Society Logo
ME/CFS Australia Ltd
Please click here to donate ME/CFS South Australia Inc

Registered Charity 3104


Mailing address:

PO Box 322,
Modbury North,
South Australia 5092

1300 128 339

Office Hours:
Monday - Friday,
10am - 4pm

ME/CFS South Australia Inc supports the needs of sufferers of Myalgic Encephalomyelitis, Chronic Fatigue Syndrome and related illnesses. We do this by providing services and information to members.


ME/CFS South Australia Inc aims to keep members informed of various research projects, diets, medications, therapies, news items, etc. All communication, both verbal and written, is merely to disseminate information and not to make recommendations or directives.

Unless otherwise stated, the views expressed on this Web site are not necessarily the official views of the Society or its Committee and are not simply an endorsement of products or services.

Become a Member
DOCX Application Form (Word, 198 KB)
Why become a member?

Is Your Gut Bacteria Wearing You Out?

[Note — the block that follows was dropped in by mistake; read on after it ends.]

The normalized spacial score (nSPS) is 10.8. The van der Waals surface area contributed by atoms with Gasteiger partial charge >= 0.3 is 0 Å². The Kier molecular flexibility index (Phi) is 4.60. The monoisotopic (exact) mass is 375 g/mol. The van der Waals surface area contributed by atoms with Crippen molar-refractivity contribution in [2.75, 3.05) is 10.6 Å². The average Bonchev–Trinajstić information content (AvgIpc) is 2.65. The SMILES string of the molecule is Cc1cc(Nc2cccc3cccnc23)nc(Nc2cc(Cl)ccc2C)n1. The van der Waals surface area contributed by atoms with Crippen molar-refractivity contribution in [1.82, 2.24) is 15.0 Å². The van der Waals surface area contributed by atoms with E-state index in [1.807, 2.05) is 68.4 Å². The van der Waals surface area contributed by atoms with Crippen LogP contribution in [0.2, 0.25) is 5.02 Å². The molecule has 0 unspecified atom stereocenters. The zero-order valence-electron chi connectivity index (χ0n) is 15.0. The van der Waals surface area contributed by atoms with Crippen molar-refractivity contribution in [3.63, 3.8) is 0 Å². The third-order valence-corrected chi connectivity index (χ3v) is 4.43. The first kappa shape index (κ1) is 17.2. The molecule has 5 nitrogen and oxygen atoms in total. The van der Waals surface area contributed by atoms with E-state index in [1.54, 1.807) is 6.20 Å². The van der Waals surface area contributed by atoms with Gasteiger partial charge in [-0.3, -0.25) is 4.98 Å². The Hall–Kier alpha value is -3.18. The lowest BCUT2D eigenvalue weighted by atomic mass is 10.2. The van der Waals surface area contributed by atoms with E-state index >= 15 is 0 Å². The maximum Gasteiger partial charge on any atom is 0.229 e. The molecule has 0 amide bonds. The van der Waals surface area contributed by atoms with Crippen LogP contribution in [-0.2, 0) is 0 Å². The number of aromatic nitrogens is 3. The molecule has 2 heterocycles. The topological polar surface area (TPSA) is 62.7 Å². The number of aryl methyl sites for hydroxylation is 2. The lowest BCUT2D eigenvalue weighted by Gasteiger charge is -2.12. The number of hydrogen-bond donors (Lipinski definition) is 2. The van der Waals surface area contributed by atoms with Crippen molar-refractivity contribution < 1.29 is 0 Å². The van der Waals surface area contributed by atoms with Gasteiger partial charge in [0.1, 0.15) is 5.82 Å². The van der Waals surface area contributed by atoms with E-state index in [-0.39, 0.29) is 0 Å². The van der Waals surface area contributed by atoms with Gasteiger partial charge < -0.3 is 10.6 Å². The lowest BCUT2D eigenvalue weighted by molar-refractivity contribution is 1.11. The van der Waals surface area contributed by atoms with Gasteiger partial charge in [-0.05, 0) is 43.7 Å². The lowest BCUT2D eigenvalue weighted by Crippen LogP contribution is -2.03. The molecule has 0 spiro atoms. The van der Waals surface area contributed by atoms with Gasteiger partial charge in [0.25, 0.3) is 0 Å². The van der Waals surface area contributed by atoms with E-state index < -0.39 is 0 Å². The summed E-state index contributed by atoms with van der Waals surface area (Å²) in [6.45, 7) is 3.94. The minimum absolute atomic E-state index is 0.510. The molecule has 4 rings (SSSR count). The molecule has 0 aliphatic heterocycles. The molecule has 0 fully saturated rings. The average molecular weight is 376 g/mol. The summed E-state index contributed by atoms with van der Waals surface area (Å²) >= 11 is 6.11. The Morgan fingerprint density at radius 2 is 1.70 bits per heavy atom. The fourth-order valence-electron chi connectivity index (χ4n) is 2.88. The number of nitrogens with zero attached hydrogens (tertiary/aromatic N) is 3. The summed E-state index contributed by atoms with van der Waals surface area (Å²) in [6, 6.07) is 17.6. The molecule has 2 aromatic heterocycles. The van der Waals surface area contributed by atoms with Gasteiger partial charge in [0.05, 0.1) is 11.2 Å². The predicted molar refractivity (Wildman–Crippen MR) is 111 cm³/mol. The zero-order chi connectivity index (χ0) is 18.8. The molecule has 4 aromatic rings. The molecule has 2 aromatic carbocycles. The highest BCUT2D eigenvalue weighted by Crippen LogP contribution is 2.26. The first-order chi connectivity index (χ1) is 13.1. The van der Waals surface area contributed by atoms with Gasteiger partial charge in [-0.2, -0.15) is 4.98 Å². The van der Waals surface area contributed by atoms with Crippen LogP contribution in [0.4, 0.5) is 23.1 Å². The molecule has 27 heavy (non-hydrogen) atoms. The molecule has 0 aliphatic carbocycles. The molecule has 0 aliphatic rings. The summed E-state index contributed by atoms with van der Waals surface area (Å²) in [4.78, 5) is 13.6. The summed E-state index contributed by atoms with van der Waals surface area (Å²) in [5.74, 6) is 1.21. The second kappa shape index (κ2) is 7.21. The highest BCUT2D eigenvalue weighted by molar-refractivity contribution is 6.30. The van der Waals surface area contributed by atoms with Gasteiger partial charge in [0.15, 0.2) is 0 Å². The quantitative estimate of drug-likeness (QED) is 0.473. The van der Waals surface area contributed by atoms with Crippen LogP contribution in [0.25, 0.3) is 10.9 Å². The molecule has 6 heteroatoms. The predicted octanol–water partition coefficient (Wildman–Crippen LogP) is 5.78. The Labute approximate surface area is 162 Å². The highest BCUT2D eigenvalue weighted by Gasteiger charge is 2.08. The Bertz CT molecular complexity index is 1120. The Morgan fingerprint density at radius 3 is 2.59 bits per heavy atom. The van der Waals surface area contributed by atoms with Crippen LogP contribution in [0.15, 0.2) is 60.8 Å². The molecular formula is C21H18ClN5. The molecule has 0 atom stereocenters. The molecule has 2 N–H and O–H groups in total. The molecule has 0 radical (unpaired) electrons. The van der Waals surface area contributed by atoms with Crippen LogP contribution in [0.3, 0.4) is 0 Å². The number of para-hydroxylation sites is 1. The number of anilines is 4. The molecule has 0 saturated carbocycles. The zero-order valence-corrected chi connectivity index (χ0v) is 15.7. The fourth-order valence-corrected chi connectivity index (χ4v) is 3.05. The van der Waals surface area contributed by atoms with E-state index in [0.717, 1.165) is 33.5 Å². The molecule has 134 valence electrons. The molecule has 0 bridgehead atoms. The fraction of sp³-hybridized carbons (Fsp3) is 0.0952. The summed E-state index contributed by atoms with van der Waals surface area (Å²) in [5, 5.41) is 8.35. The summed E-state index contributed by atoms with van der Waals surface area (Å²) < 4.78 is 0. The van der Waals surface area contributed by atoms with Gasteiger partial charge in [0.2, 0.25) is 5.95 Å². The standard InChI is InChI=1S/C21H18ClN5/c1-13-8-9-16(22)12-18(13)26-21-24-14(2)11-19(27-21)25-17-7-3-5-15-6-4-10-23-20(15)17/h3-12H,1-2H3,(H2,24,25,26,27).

Monday 26 September 2016


From dailyRx News:


Board meeting

Is Your Gut Bacteria Wearing You Out?

Gut bacteria has been linked to chronic fatigue syndrome, Cornell study finds.

By Emma Fortel
September 23, 2016
Copyright © 2016 dailyRx® News Network, Inc. All Rights Reserved.

Chronic fatigue syndrome has puzzled physicians for decades. New research suggests an unlikely culprit may be causing chronic fatigue—the gut.

According to a press release issued by Cornell University, researchers have identified biological markers for chronic fatigue syndrome in gut bacteria and inflammatory microbial agents in the blood.

Chronic fatigue syndrome (CFS) is a debilitating disorder characterized by intense fatigue that doesn’t go away with rest, according to the Centers for Disease Control and Prevention (CDC). In addition to fatigue, CFS can cause muscle pain, impaired memory and insomnia. There are no known causes for CFS and no tests for doctors to diagnose CFS.

This study is the first to identify biological markers for CFS. In an unprecedented study, the research team was able to correctly diagnose chronic fatigue syndrome in 83 percent of patients using stool samples and blood work.


Full article…



blog comments powered by Disqus
Previous Previous Page